bewray (v.)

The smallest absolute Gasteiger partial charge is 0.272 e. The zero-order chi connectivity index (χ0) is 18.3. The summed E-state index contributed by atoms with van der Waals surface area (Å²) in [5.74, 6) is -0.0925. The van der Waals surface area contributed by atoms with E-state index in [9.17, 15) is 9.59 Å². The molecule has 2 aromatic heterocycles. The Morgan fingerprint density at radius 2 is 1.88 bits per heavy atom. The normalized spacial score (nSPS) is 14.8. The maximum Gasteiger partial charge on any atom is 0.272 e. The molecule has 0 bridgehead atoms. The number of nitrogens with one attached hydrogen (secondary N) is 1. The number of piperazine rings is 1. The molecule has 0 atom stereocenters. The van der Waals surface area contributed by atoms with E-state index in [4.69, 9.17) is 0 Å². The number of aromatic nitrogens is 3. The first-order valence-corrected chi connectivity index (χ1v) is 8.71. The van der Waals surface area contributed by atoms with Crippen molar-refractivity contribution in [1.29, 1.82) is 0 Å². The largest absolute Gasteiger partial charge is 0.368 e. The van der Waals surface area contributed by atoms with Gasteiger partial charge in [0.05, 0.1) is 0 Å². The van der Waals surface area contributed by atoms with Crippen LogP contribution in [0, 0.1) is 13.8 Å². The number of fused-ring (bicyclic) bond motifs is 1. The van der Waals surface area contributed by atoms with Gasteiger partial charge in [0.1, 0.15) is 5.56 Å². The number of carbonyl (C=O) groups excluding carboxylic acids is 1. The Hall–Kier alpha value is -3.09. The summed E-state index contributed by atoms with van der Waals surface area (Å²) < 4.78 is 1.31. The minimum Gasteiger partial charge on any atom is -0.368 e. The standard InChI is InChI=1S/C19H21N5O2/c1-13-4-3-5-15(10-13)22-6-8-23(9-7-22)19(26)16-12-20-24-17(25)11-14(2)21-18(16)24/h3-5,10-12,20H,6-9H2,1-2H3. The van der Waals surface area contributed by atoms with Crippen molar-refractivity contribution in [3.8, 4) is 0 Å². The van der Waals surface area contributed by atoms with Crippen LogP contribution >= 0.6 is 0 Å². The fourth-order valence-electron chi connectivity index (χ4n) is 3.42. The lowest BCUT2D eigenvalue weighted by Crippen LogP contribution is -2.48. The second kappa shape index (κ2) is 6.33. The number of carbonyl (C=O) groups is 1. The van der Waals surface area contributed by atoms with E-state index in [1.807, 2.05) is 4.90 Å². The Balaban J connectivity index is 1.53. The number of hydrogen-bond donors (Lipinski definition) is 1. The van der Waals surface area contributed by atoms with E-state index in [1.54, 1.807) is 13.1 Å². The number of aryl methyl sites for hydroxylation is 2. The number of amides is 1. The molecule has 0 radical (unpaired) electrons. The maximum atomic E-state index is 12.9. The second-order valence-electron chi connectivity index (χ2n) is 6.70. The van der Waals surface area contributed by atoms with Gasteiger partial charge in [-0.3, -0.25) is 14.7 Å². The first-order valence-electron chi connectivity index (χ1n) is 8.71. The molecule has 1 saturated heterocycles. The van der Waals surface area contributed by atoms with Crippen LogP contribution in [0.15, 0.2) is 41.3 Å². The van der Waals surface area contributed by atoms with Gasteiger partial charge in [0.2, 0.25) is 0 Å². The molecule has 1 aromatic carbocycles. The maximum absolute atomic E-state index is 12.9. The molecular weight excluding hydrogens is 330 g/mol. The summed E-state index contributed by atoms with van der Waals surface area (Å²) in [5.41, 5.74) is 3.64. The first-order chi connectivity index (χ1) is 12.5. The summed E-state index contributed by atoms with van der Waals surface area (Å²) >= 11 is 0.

early 13c., biwreien, "to inform against;" mid-13c., "to speak ill of," from be- + Middle English wreien "betray," from Old English wregan "accuse" (cognate with Old Saxon wrogian, Dutch wroegen "accuse," Old High German ruogen, German rügen "to censure," Gothic wrohjan "accuse"). Perhaps somewhat influenced in sense by unrelated betray. Sense of "to reveal, expose" is from late 14c. "Probably more or less of a conscious archaism since the 17th c." [OED]. Related: Bewrayed; bewraying; bewrayment.

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